Plus, Stick was great at self-scouting. Which prospects did he trade that came back to bite him? I really don’t recall any. It’s not the case anymore.

  21. Rich in NJ February 16th, 2013 at 12:32 pm

    $16m Hughes
    $24m Cano
    $25m CC
    $23m Tex
    $25m A-Rod
    $7m Ichiro
    $17m Jeter

    I don’t see it.

  22. NYYanksFan February 16th, 2013 at 12:44 pm

    “……..jokingly asking a few new teammates when A-Rod was going to show to take the heat off of him (Youkilis).”

    Weak.

  23. RadioKev February 16th, 2013 at 12:46 pm

    Imagine if we signed Cliff Lee. What the heck would we be doing then?

    I still think signing Cano with any sort of budget ceiling is a bad idea. Ties up our resources and we’d be carrying way too much risk.

  24. RadioKev February 16th, 2013 at 12:47 pm

    NYYanksFan February 16th, 2013 at 12:44 pm
    “……..jokingly asking a few new teammates when A-Rod was going to show to take the heat off of him (Youkilis).”

    Weak.
    ——-

    Even Joe acknowledged having A-Rod at camp would be a distraction.

  25. J. Alfred Prufrock February 16th, 2013 at 12:50 pm

    Good luck getting equal value for a 30-year old left-handed hit tool, slugging, 2B who effortlessly turns the double play and who, regardless of the 2012 anomaly, hits both LHP and RHP.

  26. J. Alfred Prufrock February 16th, 2013 at 12:52 pm

    Plus, Stick was great at self-scouting. Which prospects did he trade that came back to bite him? I really don’t recall any. It’s not the case anymore.
    ///

    Rich, nothing comes to mind, but even if he did make a mistake or two, Stick’s like holistic medicine: an ounce of prevention is worth a pound of cure.”

    Cashman keeps trying to “cure” much of what could have just have been prevented from reaching a crisis point.

  27. J. Alfred Prufrock February 16th, 2013 at 12:53 pm

    …and you know what some holistic doctors say?

    That, in some cases, the “cure” is worse than the disease…

  28. RadioKev February 16th, 2013 at 1:01 pm

    J. Alfred Prufrock February 16th, 2013 at 12:50 pm
    Good luck getting equal value for a 30-year old left-handed hit tool, slugging, 2B who effortlessly turns the double play and who, regardless of the 2012 anomaly, hits both LHP and RHP.
    ————

    At this point I’d prefer the pick over an extension. The pick has far fewer downsides.

  29. randy l. February 16th, 2013 at 1:03 pm

    “Here’s the thing – it’s not a bad thing to try the new direction and it’s not even a bad thing to fail – success can grow from failure – you see something went wrong, try to ascertain what went wrong and possibly why, and then go about make corrections. It takes time.”

    doreen-

    i agree about failing sometimes being part of the process, but there’s a way to try and fail and learn and not sink the ship. hal is for all practical purposes a rookie at trying an austerity program. he’s never done it before , and he hasn’t been on the job in general that long. he was ok when he was continuing what had worked. he could paint by the numbers.all he’d have to do is just look at what they did last year and the year before and do it again.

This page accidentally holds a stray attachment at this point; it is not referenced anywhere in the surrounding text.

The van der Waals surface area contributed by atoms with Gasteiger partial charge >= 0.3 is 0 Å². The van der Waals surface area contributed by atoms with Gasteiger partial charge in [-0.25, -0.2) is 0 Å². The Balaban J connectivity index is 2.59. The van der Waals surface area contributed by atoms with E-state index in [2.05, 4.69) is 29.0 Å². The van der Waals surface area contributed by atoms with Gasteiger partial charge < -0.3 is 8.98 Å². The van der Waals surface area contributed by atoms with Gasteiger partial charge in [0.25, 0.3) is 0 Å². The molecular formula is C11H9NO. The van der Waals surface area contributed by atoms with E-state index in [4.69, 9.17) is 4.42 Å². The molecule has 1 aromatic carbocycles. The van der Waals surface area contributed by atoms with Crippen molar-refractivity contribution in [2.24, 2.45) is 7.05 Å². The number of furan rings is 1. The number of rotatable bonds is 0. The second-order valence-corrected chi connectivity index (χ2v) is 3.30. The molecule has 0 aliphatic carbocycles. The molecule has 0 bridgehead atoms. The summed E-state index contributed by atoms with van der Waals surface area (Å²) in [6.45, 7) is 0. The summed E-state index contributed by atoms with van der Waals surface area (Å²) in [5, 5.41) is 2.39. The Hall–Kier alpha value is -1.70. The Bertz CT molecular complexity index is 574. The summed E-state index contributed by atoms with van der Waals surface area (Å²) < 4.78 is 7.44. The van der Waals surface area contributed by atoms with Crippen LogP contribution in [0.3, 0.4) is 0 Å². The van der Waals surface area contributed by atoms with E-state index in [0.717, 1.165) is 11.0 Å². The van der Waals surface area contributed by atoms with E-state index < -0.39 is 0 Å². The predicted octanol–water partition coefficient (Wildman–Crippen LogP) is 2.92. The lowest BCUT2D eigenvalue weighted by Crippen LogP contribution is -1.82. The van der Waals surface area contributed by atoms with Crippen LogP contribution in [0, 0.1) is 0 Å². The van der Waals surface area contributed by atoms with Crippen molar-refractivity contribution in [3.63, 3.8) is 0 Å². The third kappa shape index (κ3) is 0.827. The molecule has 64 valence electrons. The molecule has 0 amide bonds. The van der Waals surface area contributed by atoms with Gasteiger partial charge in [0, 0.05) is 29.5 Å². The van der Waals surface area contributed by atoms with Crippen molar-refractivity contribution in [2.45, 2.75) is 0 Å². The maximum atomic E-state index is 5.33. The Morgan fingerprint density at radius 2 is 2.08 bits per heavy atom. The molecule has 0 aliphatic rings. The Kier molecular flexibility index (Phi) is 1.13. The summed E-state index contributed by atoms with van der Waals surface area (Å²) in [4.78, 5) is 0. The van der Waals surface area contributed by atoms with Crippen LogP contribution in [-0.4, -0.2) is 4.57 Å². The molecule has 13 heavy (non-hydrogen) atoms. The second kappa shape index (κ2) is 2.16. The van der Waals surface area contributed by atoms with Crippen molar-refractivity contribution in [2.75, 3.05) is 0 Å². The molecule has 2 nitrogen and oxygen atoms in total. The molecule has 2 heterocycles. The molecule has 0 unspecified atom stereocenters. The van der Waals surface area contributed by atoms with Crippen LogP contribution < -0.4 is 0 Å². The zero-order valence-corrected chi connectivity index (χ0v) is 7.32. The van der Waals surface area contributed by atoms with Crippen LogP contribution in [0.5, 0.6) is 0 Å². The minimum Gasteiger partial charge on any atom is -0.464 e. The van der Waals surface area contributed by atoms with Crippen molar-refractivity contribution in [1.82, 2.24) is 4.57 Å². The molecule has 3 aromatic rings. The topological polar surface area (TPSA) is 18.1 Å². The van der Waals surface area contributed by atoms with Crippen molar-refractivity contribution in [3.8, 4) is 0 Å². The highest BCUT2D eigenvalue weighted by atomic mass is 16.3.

if you notice when they won in 2009 they signed sabathia, burnet, and teixeira. that was the formula that works for the yankees. throw in a melky , a hughes in the bullpen,add the core four, and there you are.
    an austerity program?
    hal has no clue . it’s a shot in the dark, and really naively ignorant. only someone as new as hal would even try it because it’s so stupid when you have the resources hal has.
    i’m doubling the size of my business this year. if you visit you’ll see it. i have a choice of adding all new work or ordering a larger variety of work from craft’s people and artists i already have and know sells. i can’t really fail if i continue with the crafts people i already have. i could fail with going with new people.
    so the smart veteran move is to play it safe and make sure the expansion works. then with the extra cash add new artists.
    hal likewise would be smart to play it safe as he transitions to a new business landscape. he should continue to rely on free agency to build the team while he creates a developmental program. hal’s rookie mistake is he’s actually counting on his new developmental program to work. it probably won’t. as you say he’ll learn from his failure.
    that’s great , but don’t bet the business on the experiment. hal is betting the yankees on his developmental plan. it will not work. no way. hal’s too new at it.
    hal’s only chance is to change his direction quickly when he realizes his austerity plan based on A ball kids isn’t going to work. the big question is will there be any worthwhile free agents when decides he needs help fast in 2014?

  30. Shame Spencer February 16th, 2013 at 1:12 pm

    At this point I’d prefer the pick over an extension. The pick has far fewer downsides.

    ——————-

    Really? You mean besides the fact that the pick might never materialize into big league talent? If we aren’t going to keep Cano the best option is a trade, not the pick. (FTR, I’m all for breaking the bank to keep him and not letting it hurt filling out the rest of the roster – but the second best option is def a trade over the pick. This team can’t be trusted with draft picks and a trade nets you ready talent, not potential.)

  31. Doreen February 16th, 2013 at 1:12 pm

    JAP -